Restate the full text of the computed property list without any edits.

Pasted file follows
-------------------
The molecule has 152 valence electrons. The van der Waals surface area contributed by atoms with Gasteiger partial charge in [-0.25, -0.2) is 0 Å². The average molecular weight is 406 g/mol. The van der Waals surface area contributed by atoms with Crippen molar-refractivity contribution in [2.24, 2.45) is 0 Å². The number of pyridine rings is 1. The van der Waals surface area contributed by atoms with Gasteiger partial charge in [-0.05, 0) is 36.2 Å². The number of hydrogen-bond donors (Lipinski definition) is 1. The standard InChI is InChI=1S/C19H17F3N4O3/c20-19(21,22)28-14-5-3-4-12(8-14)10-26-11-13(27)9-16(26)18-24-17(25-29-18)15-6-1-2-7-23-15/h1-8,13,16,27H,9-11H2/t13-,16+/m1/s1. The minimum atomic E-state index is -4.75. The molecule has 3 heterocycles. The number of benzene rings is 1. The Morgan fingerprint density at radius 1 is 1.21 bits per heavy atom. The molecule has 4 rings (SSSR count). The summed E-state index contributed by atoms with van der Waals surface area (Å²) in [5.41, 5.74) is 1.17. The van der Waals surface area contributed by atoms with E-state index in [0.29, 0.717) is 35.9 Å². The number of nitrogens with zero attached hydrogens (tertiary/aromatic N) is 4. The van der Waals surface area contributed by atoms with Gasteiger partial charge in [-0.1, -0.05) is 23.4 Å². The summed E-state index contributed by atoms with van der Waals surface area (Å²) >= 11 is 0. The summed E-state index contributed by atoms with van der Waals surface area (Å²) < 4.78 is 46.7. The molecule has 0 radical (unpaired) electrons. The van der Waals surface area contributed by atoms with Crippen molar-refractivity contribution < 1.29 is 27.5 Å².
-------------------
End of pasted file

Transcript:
The molecule has 152 valence electrons. The van der Waals surface area contributed by atoms with Gasteiger partial charge in [-0.25, -0.2) is 0 Å². The average molecular weight is 406 g/mol. The van der Waals surface area contributed by atoms with Crippen molar-refractivity contribution in [2.24, 2.45) is 0 Å². The number of pyridine rings is 1. The van der Waals surface area contributed by atoms with Gasteiger partial charge in [-0.05, 0) is 36.2 Å². The number of hydrogen-bond donors (Lipinski definition) is 1. The standard InChI is InChI=1S/C19H17F3N4O3/c20-19(21,22)28-14-5-3-4-12(8-14)10-26-11-13(27)9-16(26)18-24-17(25-29-18)15-6-1-2-7-23-15/h1-8,13,16,27H,9-11H2/t13-,16+/m1/s1. The minimum atomic E-state index is -4.75. The molecule has 3 heterocycles. The number of benzene rings is 1. The Morgan fingerprint density at radius 1 is 1.21 bits per heavy atom. The molecule has 4 rings (SSSR count). The summed E-state index contributed by atoms with van der Waals surface area (Å²) in [5.41, 5.74) is 1.17. The van der Waals surface area contributed by atoms with E-state index in [0.29, 0.717) is 35.9 Å². The number of nitrogens with zero attached hydrogens (tertiary/aromatic N) is 4. The van der Waals surface area contributed by atoms with Gasteiger partial charge in [-0.1, -0.05) is 23.4 Å². The summed E-state index contributed by atoms with van der Waals surface area (Å²) >= 11 is 0. The summed E-state index contributed by atoms with van der Waals surface area (Å²) < 4.78 is 46.7. The molecule has 0 radical (unpaired) electrons. The van der Waals surface area contributed by atoms with Crippen molar-refractivity contribution < 1.29 is 27.5 Å².